Recipe Type: Side Dish
Prep time: 15 mins
Cook time: 30 mins
Total time: 45 mins
A traditional Irish side/main dish consisting of mashed potatoes, either kale or cabbage flavoured with onions, scallions or leeks.
- 5 russet potatoes
- 1/2 head of cabbage
- 2 bunches of green onions
- 8 tablespoons butter
- 1 1/2 cups milk
- 1/2 teaspoon ground mace
- bacon (optional)
- salt & pepper to taste
- Boil potatoes in jackets in salted water until tender. Remove from water, peel and chop into rough chunks.
- Chop green onions and separate the greens and the whites.
- Core and thinly slice the cabbage.
- Steep in a small saucepan 3/4 of the green onion greens with 1 1/2 cup milk over low heat.
- Saute the cabbage and green onion whites in 2 tablespoons of butter over medium heat, season with salt, pepper and ground mace until tender.
- When cabbage is tender add chopped potatoes and pour in green onion/milk mixture.
- Mix potatoes/cabbage mixture with wooden spoon to desired consistency. Keep warm.
- Melt remaining 6 tablespoons of butter in small saucepan.
- Saute bacon until crisp (if using).
- To serve place mound of colcannon on plate and make a small well in the centre. Fill well will melted butter. Top with reserved green onion greens and chopped bacon (if using).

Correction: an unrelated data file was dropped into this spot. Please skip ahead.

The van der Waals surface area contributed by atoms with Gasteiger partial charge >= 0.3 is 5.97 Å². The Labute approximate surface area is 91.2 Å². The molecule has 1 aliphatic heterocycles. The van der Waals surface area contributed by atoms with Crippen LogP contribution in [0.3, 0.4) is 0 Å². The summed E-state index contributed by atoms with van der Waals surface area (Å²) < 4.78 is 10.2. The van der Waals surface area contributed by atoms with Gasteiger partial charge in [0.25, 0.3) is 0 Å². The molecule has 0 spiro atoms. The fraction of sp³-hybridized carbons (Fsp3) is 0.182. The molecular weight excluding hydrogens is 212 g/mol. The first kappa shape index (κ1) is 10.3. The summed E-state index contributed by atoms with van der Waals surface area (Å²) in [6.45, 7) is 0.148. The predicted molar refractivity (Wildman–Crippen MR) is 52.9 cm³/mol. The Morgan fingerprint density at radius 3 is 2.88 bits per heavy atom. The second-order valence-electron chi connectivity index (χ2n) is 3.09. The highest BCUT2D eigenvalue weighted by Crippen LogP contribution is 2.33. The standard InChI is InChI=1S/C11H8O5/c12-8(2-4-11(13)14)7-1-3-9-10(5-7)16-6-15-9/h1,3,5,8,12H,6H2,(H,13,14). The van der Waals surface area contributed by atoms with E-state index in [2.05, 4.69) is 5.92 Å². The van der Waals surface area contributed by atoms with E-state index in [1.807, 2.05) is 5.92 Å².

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[When Bob isn't wandering the markets in search of new products and exotic produce, he's back in the kitchen cooking.] It's winter and that means it's time for braising and pot roasting. This recipe works fine by either method, or a combination of the two. The most important thing this dish needs is time - so plan ahead to give it plenty. It only gets better the longer it cooks. We prepared this as one of the Winter Comfort Foods for a recent Chef's Night menu and it's been featured in a photo gallery by The Hungry Dude's Joe Hakim, a Photo Gallery on the Rogue Estate Facebook and an article in Real Detroit Weekly. Enjoy! Beef Burgundy to serve a table of 4 This is a very flexible and forgiving dish that is perfect for the beginner. Ingredients are inexpensive and short of full out neglect, it's tough to actually mess up. Like most soups; leftovers taste even better the following day. The software: 3lbs Beef Short Ribs or Flatiron Steaks, roughly chopped 2 Tablespoons peanut oil, vegetable shortening or bacon fat 2 cups diced yellow onion 2 tablespoons crushed garlic (more if desired) 3 cups diced carrot 1 cup finely diced celery 2 cups full bodied red wine - I used Chateau de la Taille Bordeaux 2 cups beef stock 2 tablespoons butter juice of 1/2 lemon 1 star anise Salt Black Pepper 3 hours of time from prep to serve The hardware: A Large (12"+) pan or dutch oven, preferably cast iron. Large (2+ Qt) saucepan optional. The Method: Prep all ingredients before starting - this will make things go much smoother during assembly and cooking. For the wine - use something you'll enjoy drinking, since there will likely be some leftover. If it tastes good in a glass, it'll taste good in a recipe. When chopping beef & veg, smaller pieces mean less cook time. This recipe was timed with beef cut to roughly 1 1/2" cubes. 1/4" dice on the onions and 1/4" slice on the carrots & celery. With everything cleaned, sliced, diced and ready, add the oil or fat to the pan and heat it on med-hi until nearly wisps of smoke appear. Salt the beef and add to the pan carefully (It will spit a little). Don't over crowd the pan - brown in batches. Brown on all sides. When a good color & crust is on the beef, remove to a bowl. A good set of tongs is the best tool for this job. Reduce the heat to medium and add the onions and garlic. Cook the onions and garlic down until they're translucent. Crank the heat up to high and add the wine to the pan to deglaze. Use the tongs or a spatula to scrape all the stuff off the bottom of the pan and mix it around with the onions and wine. As the Wine begins to bubble, reduce the heat to medium-low. (If using a sauce pan, transfer everything over to it at this time.) Return the beef to the pan, add the carrots, celery, beef stock and star anise. Give everything a stir and let it simmer for at least 2 hours. Reduce the heat as needed. Things should be bubbly but NOT boiling. Time is your most important ingredient here. Don't fuss over the pan. Check every 30 minutes, give it a stir, add beef stock and/or wine as needed to keep everything 1/2 submerged. As the beef and carrots become tender enough to mash with a fork around the 90 minute mark, allow liquid to reduce and thicken. After 2 hours, everything should be tender and the liquid should be thick, similar to gravy. If not, cook a little longer. Fish out the star anise, add the butter and lemon juice, stirring everything to combine. Taste the liquid and add salt & pepper as desired, serve immediately. Not surprisingly, this dish will pair perfectly with the wine you used to cook with. Goes great with some fresh, hot bread of any type on the side for scooping, or even just as a carrier for butter. ;) We look forward to your questions and success stories in the comments below or on our Facebook! -///